Do you ever feel like you're just going in circles, like no matter how long you drive, you find yourself back where you started? I've felt that way in these first 850 miles of my epic post-Army cross-country road trip. And for a good reason: I have been going in circles, one big one, specifically:
I had to come back to Fort Bragg this morning to tie up some a few loose ends, and tomorrow morning I'm taking the GMAT here in Raleigh, my last big hurdle in the business school application process. After that's done, the road trip proper can commence. Up 'til now I've been making my way around Virginia and North Carolina, enjoying the natural and historic beauty of this part of the country, as well as good times with some old friends in Charlottesville, Richmond, and Norfolk.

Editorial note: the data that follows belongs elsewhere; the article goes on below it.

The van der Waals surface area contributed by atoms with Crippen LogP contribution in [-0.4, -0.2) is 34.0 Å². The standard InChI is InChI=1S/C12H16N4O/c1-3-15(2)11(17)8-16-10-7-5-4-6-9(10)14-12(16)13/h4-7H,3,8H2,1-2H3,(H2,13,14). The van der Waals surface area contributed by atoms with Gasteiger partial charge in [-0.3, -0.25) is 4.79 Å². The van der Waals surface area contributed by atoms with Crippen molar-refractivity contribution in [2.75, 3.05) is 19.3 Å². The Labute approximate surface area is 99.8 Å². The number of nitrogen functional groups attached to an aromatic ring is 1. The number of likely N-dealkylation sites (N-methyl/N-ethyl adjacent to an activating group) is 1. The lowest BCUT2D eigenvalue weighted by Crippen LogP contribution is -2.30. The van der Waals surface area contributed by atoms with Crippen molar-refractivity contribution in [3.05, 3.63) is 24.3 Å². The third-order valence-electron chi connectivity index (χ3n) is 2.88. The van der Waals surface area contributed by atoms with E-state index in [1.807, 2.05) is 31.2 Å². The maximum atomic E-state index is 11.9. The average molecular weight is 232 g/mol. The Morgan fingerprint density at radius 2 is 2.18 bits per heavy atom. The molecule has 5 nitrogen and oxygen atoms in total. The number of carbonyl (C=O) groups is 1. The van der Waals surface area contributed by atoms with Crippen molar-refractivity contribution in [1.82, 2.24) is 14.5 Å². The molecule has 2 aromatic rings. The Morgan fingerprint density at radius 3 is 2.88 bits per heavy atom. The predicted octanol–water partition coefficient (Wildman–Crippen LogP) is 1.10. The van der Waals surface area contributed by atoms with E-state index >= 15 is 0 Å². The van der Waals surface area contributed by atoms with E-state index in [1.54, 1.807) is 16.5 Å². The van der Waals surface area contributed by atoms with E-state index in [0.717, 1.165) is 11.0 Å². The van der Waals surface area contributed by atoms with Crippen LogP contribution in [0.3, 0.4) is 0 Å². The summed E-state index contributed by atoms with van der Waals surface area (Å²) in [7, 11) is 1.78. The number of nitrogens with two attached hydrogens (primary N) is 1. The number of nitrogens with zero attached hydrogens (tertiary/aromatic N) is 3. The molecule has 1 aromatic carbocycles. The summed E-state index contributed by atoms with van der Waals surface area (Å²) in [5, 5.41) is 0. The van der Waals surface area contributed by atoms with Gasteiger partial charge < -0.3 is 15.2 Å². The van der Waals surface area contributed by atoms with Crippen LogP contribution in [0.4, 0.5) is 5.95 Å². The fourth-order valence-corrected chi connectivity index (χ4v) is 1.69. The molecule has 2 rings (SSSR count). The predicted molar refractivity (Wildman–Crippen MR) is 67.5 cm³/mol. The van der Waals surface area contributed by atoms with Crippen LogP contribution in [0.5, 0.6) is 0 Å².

You'll notice my path on the map above looks for all the world like I took an extended detour into the Atlantic. They're too narrow to show up on this zoom level, but I assure you North Carolina's Outer Banks are there, and they are absolutely beautiful. They have easily the nicest beaches I've visited in the US, and I'd put them comfortably in the top three beach regions I've enjoyed worldwide, along with Egypt's Mediterranean coast and Thailand's Andaman coast. Prices for vacation rentals are also shockingly reasonable, particularly in the off-season, and things just get cheaper the further down the banks you go. Most of the construction boom in the Outer Banks happened in an era when Americans were much more willing to drive a couple hours of two-lane road to spend a week doing nothing much, rather than just flying off to an all-inclusive resort. Which is to say, if you make the Outer Banks your next vacation destination, you will be being simultaneously counter-cultural and nostalgic. All right, enough boosterism.